Documents Related to Myths and Legends in Early Ages Chinese myths and legends are scattered among many ancient Chinese documents and wait to be discovered. Without knowledge of the documents that record Chinese myths and legends, one would find it extremely hard to discover the myths and legends in so much material. Among all the ancient Chinese documents, The Classic of Mountains and Rivers is the most valuable for mythological studies. Being called “the origin of myths” by later generations, it is the ancient document that records the largest number of myths in the pre-Qin period. For example, stories about Xihe giving birth to the sun, Changxi giving birth to the moon, Kuafu racing with the sun, Jingwei trying to fill up the sea with pebbles, Gun giving birth to Yu, Xingtian fighting against Emperor Huang, and Emperor Huang fighting against Chiyou are all from The Classic of Mountains and Rivers. But most ancient Chinese considered it a geographical book detailing the real conditions of the world. Few people realized it was a book that recorded geographical knowledge in the form of myths. This book records many myths and legends. The Classic of Mountains and Rivers, with rich content and bizarre descriptions, records many monsters, strange people and things. In the chapter about the north, there is the god of thunders who has a man’s head, a dragon’s body, and a potbelly; the god of wood who has a man’s face, a bird’s body, and rides two dragons; and the god of Zhongshan who has a man’s face and a snake’s body that is thousands of li long. In the chapter about the west, there is a country where people have only one arm (Fig. 1-1), one eye, and one nostril; a country where people have one arm and three eyes and ride flying carts; and many other strange countries. In The Classic of Mountains and Rivers, there are countless strange things. Many myths in this book are only fragments, but some of them already have clear outlines. These stories comprise a magical world. 130918.indd 1 2016-05-13 13:10:26 2 Fig. 1-1 “The One-Arm Country”, The Classic of Mountains and Rivers: The Book on Haixi (Jiang’s version) (copied by Zeng Shucong) There are many countries overseas. One is called the One-Arm Country and located in the north of the Country of Three Bodies. In this country, people have only one arm, one eye, and one nostril. In the picture, people ride yellow horses which have tiger stripes and one hand-shaped fore-hoof.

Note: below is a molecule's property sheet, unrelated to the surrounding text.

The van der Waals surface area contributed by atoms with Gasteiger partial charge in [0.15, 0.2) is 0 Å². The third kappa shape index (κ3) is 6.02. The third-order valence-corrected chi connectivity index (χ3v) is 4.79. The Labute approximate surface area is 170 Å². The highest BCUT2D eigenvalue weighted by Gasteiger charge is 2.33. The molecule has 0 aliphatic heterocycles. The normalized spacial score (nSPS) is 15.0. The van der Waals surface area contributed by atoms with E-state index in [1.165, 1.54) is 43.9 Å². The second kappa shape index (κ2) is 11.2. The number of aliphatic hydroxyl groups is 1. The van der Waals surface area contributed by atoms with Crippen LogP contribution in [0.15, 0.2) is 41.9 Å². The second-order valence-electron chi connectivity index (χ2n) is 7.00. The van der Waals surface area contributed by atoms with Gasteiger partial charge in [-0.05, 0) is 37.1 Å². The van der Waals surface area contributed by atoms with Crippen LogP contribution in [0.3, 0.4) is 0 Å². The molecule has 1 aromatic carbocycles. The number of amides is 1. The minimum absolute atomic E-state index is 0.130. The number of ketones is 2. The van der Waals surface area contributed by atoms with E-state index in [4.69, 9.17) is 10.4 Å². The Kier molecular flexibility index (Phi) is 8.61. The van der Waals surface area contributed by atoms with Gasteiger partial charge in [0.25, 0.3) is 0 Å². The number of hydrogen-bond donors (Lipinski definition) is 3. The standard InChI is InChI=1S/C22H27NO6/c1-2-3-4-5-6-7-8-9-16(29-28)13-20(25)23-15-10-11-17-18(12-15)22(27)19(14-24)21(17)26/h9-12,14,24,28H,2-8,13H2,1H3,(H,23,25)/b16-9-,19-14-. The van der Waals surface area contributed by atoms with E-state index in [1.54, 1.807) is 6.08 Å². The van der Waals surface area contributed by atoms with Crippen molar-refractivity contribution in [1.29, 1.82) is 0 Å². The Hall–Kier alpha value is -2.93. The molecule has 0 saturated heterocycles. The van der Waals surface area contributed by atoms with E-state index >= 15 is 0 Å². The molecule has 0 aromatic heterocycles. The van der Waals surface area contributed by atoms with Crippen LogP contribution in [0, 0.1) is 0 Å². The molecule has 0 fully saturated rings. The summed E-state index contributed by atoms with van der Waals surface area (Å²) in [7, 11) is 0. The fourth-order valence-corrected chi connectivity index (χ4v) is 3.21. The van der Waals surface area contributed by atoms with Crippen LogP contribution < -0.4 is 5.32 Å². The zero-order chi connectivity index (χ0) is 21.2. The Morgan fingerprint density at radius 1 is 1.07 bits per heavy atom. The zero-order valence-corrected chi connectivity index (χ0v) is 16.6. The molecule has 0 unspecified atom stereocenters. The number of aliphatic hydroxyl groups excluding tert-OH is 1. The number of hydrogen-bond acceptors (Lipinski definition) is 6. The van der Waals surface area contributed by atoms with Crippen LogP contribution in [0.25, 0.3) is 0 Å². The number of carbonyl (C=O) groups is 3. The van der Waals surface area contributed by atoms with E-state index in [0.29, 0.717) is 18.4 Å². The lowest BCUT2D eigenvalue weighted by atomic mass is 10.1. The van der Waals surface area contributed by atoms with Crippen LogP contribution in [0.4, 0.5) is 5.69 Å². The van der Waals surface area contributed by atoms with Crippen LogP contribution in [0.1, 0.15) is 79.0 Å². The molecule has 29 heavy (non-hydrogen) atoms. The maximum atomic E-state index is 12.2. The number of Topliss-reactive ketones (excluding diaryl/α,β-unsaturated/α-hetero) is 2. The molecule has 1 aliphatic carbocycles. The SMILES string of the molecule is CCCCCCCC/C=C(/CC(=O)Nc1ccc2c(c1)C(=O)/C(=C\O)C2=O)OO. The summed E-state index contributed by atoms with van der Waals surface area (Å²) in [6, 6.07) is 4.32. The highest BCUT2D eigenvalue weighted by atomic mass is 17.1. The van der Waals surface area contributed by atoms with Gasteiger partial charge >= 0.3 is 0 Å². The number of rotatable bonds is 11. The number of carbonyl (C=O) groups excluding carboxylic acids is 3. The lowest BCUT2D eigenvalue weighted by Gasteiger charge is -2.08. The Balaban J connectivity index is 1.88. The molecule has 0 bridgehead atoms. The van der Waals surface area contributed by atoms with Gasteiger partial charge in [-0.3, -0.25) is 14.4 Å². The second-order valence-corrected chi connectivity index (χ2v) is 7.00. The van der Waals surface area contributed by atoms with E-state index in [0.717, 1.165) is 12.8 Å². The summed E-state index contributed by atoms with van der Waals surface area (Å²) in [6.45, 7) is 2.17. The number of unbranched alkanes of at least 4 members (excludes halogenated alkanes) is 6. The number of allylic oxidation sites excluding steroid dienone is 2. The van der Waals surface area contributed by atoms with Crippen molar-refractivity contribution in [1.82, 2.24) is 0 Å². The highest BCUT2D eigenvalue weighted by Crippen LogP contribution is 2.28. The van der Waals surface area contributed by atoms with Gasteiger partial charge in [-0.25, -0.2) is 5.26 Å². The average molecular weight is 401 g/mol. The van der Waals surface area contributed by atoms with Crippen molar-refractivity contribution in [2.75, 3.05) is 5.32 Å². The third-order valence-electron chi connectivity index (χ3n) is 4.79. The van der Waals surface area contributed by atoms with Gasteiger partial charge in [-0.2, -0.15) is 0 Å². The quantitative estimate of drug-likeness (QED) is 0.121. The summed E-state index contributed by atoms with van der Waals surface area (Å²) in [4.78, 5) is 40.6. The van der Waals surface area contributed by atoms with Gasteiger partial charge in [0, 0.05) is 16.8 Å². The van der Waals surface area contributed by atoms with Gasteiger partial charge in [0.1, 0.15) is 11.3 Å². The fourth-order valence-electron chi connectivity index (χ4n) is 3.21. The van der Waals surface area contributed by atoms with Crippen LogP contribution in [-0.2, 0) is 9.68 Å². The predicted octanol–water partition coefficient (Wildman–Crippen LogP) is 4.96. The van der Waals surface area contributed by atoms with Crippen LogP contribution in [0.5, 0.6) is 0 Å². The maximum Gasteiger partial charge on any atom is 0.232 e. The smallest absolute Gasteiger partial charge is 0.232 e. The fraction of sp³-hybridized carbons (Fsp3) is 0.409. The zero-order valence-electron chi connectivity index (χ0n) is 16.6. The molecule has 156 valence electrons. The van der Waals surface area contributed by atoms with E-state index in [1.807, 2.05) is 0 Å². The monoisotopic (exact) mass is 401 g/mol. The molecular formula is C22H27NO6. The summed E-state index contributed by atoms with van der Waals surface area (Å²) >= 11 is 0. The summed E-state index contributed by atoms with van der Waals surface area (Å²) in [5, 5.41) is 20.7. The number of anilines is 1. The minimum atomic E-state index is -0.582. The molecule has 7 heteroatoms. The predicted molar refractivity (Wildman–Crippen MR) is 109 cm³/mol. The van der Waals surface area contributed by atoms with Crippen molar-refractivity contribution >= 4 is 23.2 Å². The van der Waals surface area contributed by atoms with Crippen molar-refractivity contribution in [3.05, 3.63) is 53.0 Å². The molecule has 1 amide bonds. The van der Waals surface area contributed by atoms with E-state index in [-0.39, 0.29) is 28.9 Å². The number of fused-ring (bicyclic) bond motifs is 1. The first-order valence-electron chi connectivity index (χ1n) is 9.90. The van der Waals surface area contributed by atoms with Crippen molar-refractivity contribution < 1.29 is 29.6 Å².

Behind these imaginative and strange stories lie the culture, traditions, and ideals of the early ages of the human society. They also reflect the ancient Chinese exploration of the world. Huainanzi is also called Huainan Honglie or Liuanzi. It is a book written by scholars organized by Liu An (Fig. 1-2), the King of Huainan in the Western Han Dynasty. In terms of mythological value, this book ranks only after The Classic of Mountains and Rivers. This book contains a huge number of myths, for example, the 36 foreign countries, the Kunlun Mountains, and the nine states and eight poles. The greatest contribution of this book is its preservation of the most famous four Chinese myths: Nüwa mending the sky, Gonggong hitting the Buzhou Mountain, Hou Yi shooting the sun, and Chang'e flying to the moon. These four myths are mentioned by many books before Huainanzi, but only in passing. In Huainanzi, the stories are told in detail. The Biography of Emperor Mu, or The Travel Journal of Emperor Mu, is a document containing myths from the Western Zhou Dynasty. This book (Fig. 1-3) is mainly about Emperor Mu’s journey to the country ruled by Western Queen Mother, and the welcome banquet she hosted. During this journey, Emperor Mu, accompanied by the elite of Zhou, rides a horsedrawn cart driven by Zaofu (Fig. 1-4), and Boyao serves as the guide. This 130918.indd 2 2016-05-13 13:10:26 3 and Legends Chinese Myths Fig. 1-2 Liu An, the King of Huainan of the Western Han Dynasty, illustration from Qianque Reference Book on Outstanding Personalities (Volume 1) Liu An, thinker and writer of the Western Han Dynasty, lived in Feng County of Jiangsu Province. He liked reading books and provided accommodation to thousands of visiting scholars, who compiled books such as Huainanzi. Taking Daoism as a guiding principle, Huainanzi records various theories from different schools. When illustrating philosophies, it often refers to supernatural beings. In this way, Huainanzi preserves some myths and legends.